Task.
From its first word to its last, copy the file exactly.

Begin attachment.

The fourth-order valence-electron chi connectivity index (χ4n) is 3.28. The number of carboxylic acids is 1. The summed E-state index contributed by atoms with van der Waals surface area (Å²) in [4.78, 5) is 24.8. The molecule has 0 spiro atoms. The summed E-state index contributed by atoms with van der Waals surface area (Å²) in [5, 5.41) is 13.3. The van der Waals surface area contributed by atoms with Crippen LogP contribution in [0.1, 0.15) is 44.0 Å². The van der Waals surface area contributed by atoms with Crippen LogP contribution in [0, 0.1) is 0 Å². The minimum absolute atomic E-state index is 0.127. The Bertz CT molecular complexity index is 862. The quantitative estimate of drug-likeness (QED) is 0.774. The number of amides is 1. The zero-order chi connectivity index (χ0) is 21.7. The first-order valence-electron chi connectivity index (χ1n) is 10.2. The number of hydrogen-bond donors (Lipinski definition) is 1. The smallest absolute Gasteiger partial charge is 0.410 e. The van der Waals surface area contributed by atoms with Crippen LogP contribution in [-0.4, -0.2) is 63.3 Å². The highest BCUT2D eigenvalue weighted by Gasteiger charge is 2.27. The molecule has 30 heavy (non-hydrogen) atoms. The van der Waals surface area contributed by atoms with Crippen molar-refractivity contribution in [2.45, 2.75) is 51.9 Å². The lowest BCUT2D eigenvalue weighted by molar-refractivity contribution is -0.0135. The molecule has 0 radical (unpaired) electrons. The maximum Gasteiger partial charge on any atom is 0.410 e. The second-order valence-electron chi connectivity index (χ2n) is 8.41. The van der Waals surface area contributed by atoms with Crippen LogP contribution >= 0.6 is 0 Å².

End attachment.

The fourth-order valence-electron chi connectivity index (χ4n) is 3.28. The number of carboxylic acids is 1. The summed E-state index contributed by atoms with van der Waals surface area (Å²) in [4.78, 5) is 24.8. The molecule has 0 spiro atoms. The summed E-state index contributed by atoms with van der Waals surface area (Å²) in [5, 5.41) is 13.3. The van der Waals surface area contributed by atoms with Crippen LogP contribution in [0.1, 0.15) is 44.0 Å². The van der Waals surface area contributed by atoms with Crippen LogP contribution in [0, 0.1) is 0 Å². The minimum absolute atomic E-state index is 0.127. The Bertz CT molecular complexity index is 862. The quantitative estimate of drug-likeness (QED) is 0.774. The number of amides is 1. The zero-order chi connectivity index (χ0) is 21.7. The first-order valence-electron chi connectivity index (χ1n) is 10.2. The number of hydrogen-bond donors (Lipinski definition) is 1. The smallest absolute Gasteiger partial charge is 0.410 e. The van der Waals surface area contributed by atoms with Crippen LogP contribution in [-0.4, -0.2) is 63.3 Å². The highest BCUT2D eigenvalue weighted by Gasteiger charge is 2.27. The molecule has 30 heavy (non-hydrogen) atoms. The van der Waals surface area contributed by atoms with Crippen molar-refractivity contribution in [2.45, 2.75) is 51.9 Å². The lowest BCUT2D eigenvalue weighted by molar-refractivity contribution is -0.0135. The molecule has 0 radical (unpaired) electrons. The maximum Gasteiger partial charge on any atom is 0.410 e. The second-order valence-electron chi connectivity index (χ2n) is 8.41. The van der Waals surface area contributed by atoms with Crippen LogP contribution >= 0.6 is 0 Å².